In the November 2023 issue of Rolling Stone, a bunch of Millennial and GenZ editors essentially showed all Boomers and GenX’ers to the door to claim the magazine as their own. That’s fine, we had a good run. It’s been 30 years since the original MTV generation was evicted from MTV, we’re used to it. Since Beatlemania, pop culture has equated to youth culture, despite the fact older music fans have more income to spend on pricey concert tickets, physical media, and merchandise. 

A while back, a publicist for one of the bands I featured on my year-end list suggested I change the name, drop the “aging hipster” angle, saying most artists would view such association as the kiss of death, “if your parents like something, it’s no longer cool.” 

Well, if you want to see year-end “best album” lists filled with trendy hip hop, trap, and teen pop artists you can twerk to, and all the other stuff that was streamed a billion times on Spotify, there are plenty of other places to look. I bought Taylor Swift’s CD (a Target special edition even), which may have made my Top 100 albums, but I only have so much of your available time to scroll this list. My rankings here are merely purchase or streaming suggestions for people of a certain age based on the type of music we grew up listening to. It includes artists aged 18 to the mid-80s singing songs with big hooks, magnificent bridges, and melodies that will put some pep in your step. Less rizz, more rad. 

Ready? Here we go! While the ticker starts at #40, there are plenty of well-deserved ties in the scroll ahead. 

40.) Gene Loves Jezebel • X Love/Death/Sorrow

Anytime there’s a new Gene Loves Jezebel album out – for clarity, let’s just call GLJ from here onward, you must ask someone in the know “which one?” Alas, depending on where you live, there are two separate bands laying claim to the name. By legal agreement, Band A is called GLJ in the States and Michael Ashton’s GLJ in the UK. Band B is called Jay Ashton’s GLJ here in the states, and GLJ in the UK – except on the CDs, which is just GLJ, meaning a hype sticker is your only clue that this new album is from the same band that dropped 2017’s creative comeback, Dance Underwater (Jay’s band), and not whatever the hell Michael is selling. To quote the narrator from the 70’s sitcom, Soap, “Confused? You won’t be after…” This new album reminds us why we loved this band all along – post punk goth music for mascara strewn lonely hearts. With their original producer back in the fold, this album, X, like Dance Underwater, holds up to the band’s heyday classics that peaked with Kiss of Life.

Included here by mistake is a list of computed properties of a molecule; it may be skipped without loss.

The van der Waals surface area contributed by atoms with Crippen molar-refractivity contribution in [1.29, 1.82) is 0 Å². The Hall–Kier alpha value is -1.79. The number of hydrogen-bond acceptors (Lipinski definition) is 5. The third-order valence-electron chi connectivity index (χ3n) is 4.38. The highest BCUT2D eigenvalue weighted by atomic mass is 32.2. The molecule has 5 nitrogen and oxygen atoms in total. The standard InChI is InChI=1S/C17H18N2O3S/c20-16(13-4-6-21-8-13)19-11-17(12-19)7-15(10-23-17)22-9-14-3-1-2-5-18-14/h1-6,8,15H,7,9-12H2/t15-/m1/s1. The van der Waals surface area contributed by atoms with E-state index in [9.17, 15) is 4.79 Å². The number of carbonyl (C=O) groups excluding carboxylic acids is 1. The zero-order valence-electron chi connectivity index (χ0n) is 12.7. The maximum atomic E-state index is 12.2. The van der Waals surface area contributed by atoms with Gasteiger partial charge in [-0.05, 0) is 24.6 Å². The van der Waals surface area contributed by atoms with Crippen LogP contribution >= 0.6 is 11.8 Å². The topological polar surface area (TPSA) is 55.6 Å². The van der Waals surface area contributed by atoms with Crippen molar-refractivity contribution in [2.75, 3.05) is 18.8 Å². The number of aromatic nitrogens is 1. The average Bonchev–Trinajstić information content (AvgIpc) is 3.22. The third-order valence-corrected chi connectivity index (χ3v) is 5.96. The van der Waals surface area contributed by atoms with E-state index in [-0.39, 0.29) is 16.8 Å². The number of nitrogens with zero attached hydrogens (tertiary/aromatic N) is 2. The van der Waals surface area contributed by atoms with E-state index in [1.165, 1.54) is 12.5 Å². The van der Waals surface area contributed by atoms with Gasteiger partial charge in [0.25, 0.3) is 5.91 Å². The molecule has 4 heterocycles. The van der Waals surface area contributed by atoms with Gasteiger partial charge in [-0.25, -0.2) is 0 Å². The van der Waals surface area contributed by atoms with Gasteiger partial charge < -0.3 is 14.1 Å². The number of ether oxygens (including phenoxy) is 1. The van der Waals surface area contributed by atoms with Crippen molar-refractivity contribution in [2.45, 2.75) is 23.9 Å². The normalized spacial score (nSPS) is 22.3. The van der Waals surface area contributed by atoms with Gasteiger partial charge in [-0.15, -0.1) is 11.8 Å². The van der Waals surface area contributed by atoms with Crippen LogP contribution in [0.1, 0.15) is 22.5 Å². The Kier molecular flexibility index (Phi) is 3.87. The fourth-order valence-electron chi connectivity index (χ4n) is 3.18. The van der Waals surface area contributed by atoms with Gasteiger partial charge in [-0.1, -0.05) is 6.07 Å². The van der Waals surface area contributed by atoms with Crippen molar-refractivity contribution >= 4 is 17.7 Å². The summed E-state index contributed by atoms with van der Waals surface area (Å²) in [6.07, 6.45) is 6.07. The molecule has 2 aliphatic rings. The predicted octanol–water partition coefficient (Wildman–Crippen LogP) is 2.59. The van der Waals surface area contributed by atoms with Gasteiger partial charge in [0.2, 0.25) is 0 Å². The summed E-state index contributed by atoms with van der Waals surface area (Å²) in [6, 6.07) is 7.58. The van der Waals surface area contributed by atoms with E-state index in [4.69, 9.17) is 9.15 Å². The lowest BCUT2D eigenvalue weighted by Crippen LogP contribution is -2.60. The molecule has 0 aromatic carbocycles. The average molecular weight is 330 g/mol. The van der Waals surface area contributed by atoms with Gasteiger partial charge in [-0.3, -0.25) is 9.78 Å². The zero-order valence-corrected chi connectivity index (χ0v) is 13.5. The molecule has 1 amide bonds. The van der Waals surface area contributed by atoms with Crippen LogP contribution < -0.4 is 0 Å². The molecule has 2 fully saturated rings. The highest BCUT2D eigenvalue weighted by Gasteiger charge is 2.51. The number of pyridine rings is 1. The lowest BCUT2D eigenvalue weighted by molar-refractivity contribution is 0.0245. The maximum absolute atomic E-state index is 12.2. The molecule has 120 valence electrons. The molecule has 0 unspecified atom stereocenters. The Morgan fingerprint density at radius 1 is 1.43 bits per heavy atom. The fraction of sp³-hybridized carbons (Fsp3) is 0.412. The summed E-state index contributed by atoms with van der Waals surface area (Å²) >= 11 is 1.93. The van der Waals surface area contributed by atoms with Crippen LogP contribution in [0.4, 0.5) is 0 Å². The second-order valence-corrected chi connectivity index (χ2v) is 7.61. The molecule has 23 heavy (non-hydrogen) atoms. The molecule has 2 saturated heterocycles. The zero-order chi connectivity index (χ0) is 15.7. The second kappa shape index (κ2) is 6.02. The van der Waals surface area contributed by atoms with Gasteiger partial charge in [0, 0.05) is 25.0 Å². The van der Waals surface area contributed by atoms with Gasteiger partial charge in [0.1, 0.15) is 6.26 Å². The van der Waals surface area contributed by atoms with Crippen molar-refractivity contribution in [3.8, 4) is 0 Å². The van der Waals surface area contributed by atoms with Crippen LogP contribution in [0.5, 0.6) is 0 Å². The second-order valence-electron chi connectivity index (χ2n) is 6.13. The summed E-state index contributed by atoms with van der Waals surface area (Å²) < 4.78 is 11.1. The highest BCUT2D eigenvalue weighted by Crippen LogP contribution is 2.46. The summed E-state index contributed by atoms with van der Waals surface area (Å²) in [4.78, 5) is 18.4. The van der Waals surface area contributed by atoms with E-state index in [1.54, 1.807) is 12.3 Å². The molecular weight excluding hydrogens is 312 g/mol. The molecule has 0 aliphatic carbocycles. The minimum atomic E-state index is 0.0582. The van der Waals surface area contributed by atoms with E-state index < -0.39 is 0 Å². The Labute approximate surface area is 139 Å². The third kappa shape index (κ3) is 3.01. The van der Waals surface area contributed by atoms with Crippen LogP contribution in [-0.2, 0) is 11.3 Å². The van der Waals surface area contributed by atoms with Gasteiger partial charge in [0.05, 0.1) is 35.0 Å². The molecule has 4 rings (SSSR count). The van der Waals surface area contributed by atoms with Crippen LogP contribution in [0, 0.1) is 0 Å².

39.) Unloved • Polychrome

The “house band” on the Killing Eve Seasons 1 & 2 soundtracks is building a rabid fanbase –  Jarvis Cocker of Pulp guested on their last double LP – with a fever dream triphop shoegaze sound that is somewhat like Chrissie Hynde fronted Morcheeba filtered through David Lynch’s darkest thoughts –  haunting songcraft that defies categorization, Polychome is an intense but rewarding listen.

38.) Melanie Martinez • Portals

Second only to Morgan Whallen as the most successful alumni from NBC’s The Voice (neither won), Martinez sings really really really dark pop songs about sexual violence and traumatized childhood though a variety of characters. “Cry Baby” was my entry point, at press time it was north of 143 million views on YouTube. She’s already made a movie starring the (now deceased?) character and now she’s cometing into her post hit Bjork, anything goes part of the sonic universe. Portals is exactly that, it will teleport you to an otherworldly, dark, romantic, sad, somber and terrifying sonic dimension that for many listeners of all ages likely mirrors their childhood memories or realities. 

37.) Softee • Natural

Brooklyn’s Nina Grollman delivered a transcendent debut of visionary dancefloor soul. This CD could have been a breakup album – but instead it traverses the full spectrum between this relationship is over, this one is beginning as she soon fell in love with the person who is now her fiancee. In the video for isn’t enough, she plays both  Beck Hansen and Maya Hawke type characters:

36.) The Hives • The Death of Randy Fitzsimmons

The notorious sharp suited Swedes are back to save the world from safe rock. On “The Bomb” the band piles on double, triple, and quadruple negatives in the singalong chorus. As the album, a tribute to a late fictional member of the band, steamrolls through its 31 minutes, it finds a groove and allows its pop side to eventually peek through the curtain.

35.) Waves Crashing • All of It

This rising supernova trio from Olympia, WA travels back to moppish London in the mascara-strewn 1980’s to mine new wave and post punk sonics for glorious results. They’ve dropped a series of EP’s that can Voltron into a stellar debut album via your choice of playlist or CDR technology (me, I spring for high res downloads via their Bandcamp) and burn them to rainbow Sharpie-adorned CDRs. The band name makes sense, as waves upon waves of sound wash though each track, you’d sometimes swear it’s a synth band, but much like Johnny Marr, the Chameleons, and Primal Scream before them, — there’s infinite magic (and sadness) to be made from a righteous guitar pedal board. It you like The Cure, Primal Scream, Lush, Curve, Hum, Smashing Pumpkins – meet your favorite new band.

34.) Korine • Tear